The stent 10 of FIGS. 1, 2A, and 2B is a single piece and is sized to fit within a ureter. For example, two types of ethylene vinyl acetate (“EVA”) can be extruded to form the stent. In a continuous process, the first section 24 is formed from one type of EVA; the third section 22, then, is formed by gradually ceasing the deposition of the first type of EVA and gradually increasing the deposition of a second type of EVA (creating the transition section 15 in the third section 22); and the other end of the stent, the second section 20, is formed from the second type of EVA after the first type of EVA has ceased being extruded. Each type of EVA has a different durometer value, with the first type of EVA having a durometer value that is less than the durometer value of the second type of EVA. The two materials in the third section 22 are separate, are distinct, and are associated with each other in an irregular configuration. Additionally, other materials may be mixed with the first and/or second types of the EVA prior to extrusion. For example, radiopaque materials, such as bismuth subcarbonate, and/or colorants can be added. The addition can occur at the site of manufacture or a supplier can supply the EVA already compounded with the radiopaque material alone or with the colorant alone or with both the radiopaque material and the colorant. Even if these materials are mixed, the fact that one EVA type has a durometer value less than the second EVA type can mean that the section of the stent formed from the first type of EVA is “softer” than the section of the stent formed from the second type of EVA.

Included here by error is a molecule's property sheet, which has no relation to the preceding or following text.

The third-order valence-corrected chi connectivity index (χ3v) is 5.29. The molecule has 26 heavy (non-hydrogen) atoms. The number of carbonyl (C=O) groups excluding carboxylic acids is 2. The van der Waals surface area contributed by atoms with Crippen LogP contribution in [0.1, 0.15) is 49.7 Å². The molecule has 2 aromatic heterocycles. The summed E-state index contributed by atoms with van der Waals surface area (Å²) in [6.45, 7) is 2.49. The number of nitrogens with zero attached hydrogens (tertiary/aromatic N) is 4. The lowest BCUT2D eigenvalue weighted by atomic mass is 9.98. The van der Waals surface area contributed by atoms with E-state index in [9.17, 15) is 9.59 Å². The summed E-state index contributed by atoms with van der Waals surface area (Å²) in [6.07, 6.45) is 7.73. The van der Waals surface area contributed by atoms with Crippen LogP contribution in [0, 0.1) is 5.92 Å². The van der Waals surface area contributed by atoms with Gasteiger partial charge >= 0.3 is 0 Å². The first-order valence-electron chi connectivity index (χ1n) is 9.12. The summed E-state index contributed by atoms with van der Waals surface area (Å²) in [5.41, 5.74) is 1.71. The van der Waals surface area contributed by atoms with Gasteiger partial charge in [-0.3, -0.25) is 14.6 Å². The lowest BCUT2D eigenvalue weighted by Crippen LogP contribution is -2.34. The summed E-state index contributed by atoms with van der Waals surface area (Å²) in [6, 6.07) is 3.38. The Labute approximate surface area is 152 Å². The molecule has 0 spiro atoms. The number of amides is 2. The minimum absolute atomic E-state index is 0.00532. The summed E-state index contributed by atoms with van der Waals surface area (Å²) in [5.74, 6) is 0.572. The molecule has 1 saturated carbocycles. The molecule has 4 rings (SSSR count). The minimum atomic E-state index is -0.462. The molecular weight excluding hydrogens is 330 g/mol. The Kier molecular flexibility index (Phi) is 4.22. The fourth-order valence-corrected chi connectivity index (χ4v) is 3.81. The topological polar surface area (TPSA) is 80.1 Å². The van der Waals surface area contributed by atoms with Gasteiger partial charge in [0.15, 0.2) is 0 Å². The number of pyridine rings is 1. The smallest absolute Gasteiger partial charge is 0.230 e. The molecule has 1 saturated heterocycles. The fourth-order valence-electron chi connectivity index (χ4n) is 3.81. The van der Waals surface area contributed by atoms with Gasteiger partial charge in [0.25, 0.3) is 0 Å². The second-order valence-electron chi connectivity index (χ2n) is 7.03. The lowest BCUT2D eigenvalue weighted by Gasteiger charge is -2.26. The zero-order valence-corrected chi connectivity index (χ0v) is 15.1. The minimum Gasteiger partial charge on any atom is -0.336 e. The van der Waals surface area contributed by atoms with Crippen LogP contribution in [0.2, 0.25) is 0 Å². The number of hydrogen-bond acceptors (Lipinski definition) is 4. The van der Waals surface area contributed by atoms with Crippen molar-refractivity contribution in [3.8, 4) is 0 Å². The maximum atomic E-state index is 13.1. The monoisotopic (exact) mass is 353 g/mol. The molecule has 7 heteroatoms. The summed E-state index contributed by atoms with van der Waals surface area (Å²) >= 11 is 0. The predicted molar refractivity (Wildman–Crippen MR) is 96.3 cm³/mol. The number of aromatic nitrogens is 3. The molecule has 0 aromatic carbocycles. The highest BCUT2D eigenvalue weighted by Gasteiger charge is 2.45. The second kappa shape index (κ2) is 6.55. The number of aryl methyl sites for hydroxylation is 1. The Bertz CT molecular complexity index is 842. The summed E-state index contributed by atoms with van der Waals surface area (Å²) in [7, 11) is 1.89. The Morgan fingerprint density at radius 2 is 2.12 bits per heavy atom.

After extrusion, the curled portions are formed. For example, the extrusion can be placed on a mandrel, shaped in a particular form, and the extrusion can be formed into a desired shape by heating the extrusion while on the mandrel. Alternatively, the extrusion can be laid into a plate having a groove cut into it in the shape of the desired final product. The plate is heated from below (for example, with a heat lamp) to form the extrusion into a shape according to the configuration of the groove. Both coils can be formed at the same time using two adjacent plates, each with a groove for the coil at either end of the stent. The plates are heated at different temperatures, to the extent necessary, for example, if the two ends of the stent are made from different material(s), and can be heated for the same length of time. Additionally, after extrusion, holes can be bored into the stent by placing a nylon core inside the stent to prevent the stent from collapsing and drilling through the stent, for example, with a hollow sharpened bit.